However-– and this is important– after doing this for a couple of months, I’ve noticed some important things, such as I’m spending more on impulse purchases than I thought I was and by monitoring a few important categories, I’ve managed to save twice as much money as before. (This is not unlike skipping the potato chips, choosing the spinach and losing a few more pounds. Score!) The frustration headaches and evenings spent covered in pencil shavings and eraser dust have actually paid off and I’m getting some positive results. It’s not magic (although looking at my bank balance really feels like it is!): it was consistency and hard work and climbing back up that learning curve.  The end result is that if I hadn’t put in the hard work, all my frustration would have been for nothing and I’d be back to scraping up my change to get an Americano instead of watching my savings account get bigger.  Or to put it in weight loss terminology: I’d be eating the bagels every morning, getting hungry before noon and wondering why weight loss is so hard for me.

[FYI: I chose the book You Need A Budget by Jesse Mecham; they have a  free podcast, and a website, software and an app, which are not free, but they offer a free 30 day trial. I found they paid for themselves in a couple of months.]













If There’s a Will… : Weight Loss & Willingness

We’ve all heard about a million quotes about being ready and willing to change and success coming from willingness, blah, blah, blah- so inspire me already! Yes, they’re ‘inspirational’ quotes but they don’t really inspire us because we confuse “willingness” with “want.”  We assume that because we want to change, eat better and lose weight that we are willing to do what it takes to achieve our goals. Too often, once we get a good look at what we actually have to do to lose weight, most of us have second thoughts: it’s a whole lot more work than we thought it would be!

While I was looking for quotes about willingness, I found one that seemed to really speak to this disconnect between willingness and want: “We seldom do anything to the best of our ability. We do it to the best of our willingness” (Picturequotes.com).  I think this gets us a little closer to the mark.  We may want to lose weight but when it comes right down to not eating chips or not drinking juice or cutting our servings in half, we find ourselves standing on the edge of that disconnect.  We know what we want– weight loss; we know what we have to do to get there– smaller portions, better food choices; but……. And in that ‘but’ is our lack of willingness to do what it takes.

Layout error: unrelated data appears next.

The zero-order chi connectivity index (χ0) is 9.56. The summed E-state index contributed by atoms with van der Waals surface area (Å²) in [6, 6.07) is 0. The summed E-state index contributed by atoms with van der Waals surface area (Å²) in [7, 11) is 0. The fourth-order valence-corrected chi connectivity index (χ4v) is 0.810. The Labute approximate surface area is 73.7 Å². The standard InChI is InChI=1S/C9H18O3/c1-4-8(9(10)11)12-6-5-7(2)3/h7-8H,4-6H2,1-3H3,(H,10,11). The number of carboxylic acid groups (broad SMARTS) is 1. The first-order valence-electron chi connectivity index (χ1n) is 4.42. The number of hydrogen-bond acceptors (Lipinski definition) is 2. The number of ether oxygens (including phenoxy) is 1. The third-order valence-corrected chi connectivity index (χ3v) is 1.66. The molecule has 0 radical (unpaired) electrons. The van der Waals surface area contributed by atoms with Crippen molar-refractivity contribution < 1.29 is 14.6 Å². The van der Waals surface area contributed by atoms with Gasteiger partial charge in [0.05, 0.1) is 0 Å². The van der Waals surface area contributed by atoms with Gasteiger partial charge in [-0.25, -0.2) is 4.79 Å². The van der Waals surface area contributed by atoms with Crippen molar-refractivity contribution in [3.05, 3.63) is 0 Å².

This disconnect has real repercussions in our lives. Everyone reading this post has different reasons for wanting to lose weight. For some of you, it may be wanting to look better but for some of you it may be something as dire as controlling a medical condition such as hypertension or diabetes.  You would think that the threat of a stroke, heart attack, diabetic coma, blindness or amputation would be enough impetus to make anyone say “hell no!” to cookies, popcorn or french fries but…… there’s that word again!

We want to be healthy and we sure don’t want a heart attack, but we also want the french fries and cookies.  It would be easy to blame some kind of ‘survival’ hard-wiring in our brains: we’re ‘programmed’ to eat when food is abundant! Yeah, that’s why I can’t stop eating Hershey’s kisses! While we know what we want (and don’t want), we reject the entire idea that we are unwilling to change.  That’s what it comes down to at the end of the day: we want to lose weight but we aren’t willing to make the necessary changes to get there. No one thinks “I’m just not willing to give up my potato chips and venti mochas to lose these fifty pounds.”  That would imply that there’s something wrong with you.  You must be nuts if you’re willing to risk losing a foot or having a heart attack just so you can have a mocha and a bag of Cheetos every day with lunch! If we thought like that, maybe we would be more willing to give those up, but obviously we don’t think that way about ourselves.  We think that way about others and usually we scoff at their foolishness, but when it comes to our own failure to lose weight, it’s that survival hard-wiring again that keeps our hand going back to the Fritos bag.

Except we know that it’s not the reason we keep stuffing ourselves with corn chips: we just aren’t willing to stop eating them! We have to be willing to make the changes and actually do the work to lose weight.  Again, our ability to make changes isn’t the issue: it’s our willingness to make the changes. We are all capable of saying “no thank you” when someone offers you a cupcake; we are all capable of not eating the mashed potatoes and gravy; and we are all capable of not buying the Fritos and Cheezits at the grocery store.  We just don’t want to do it.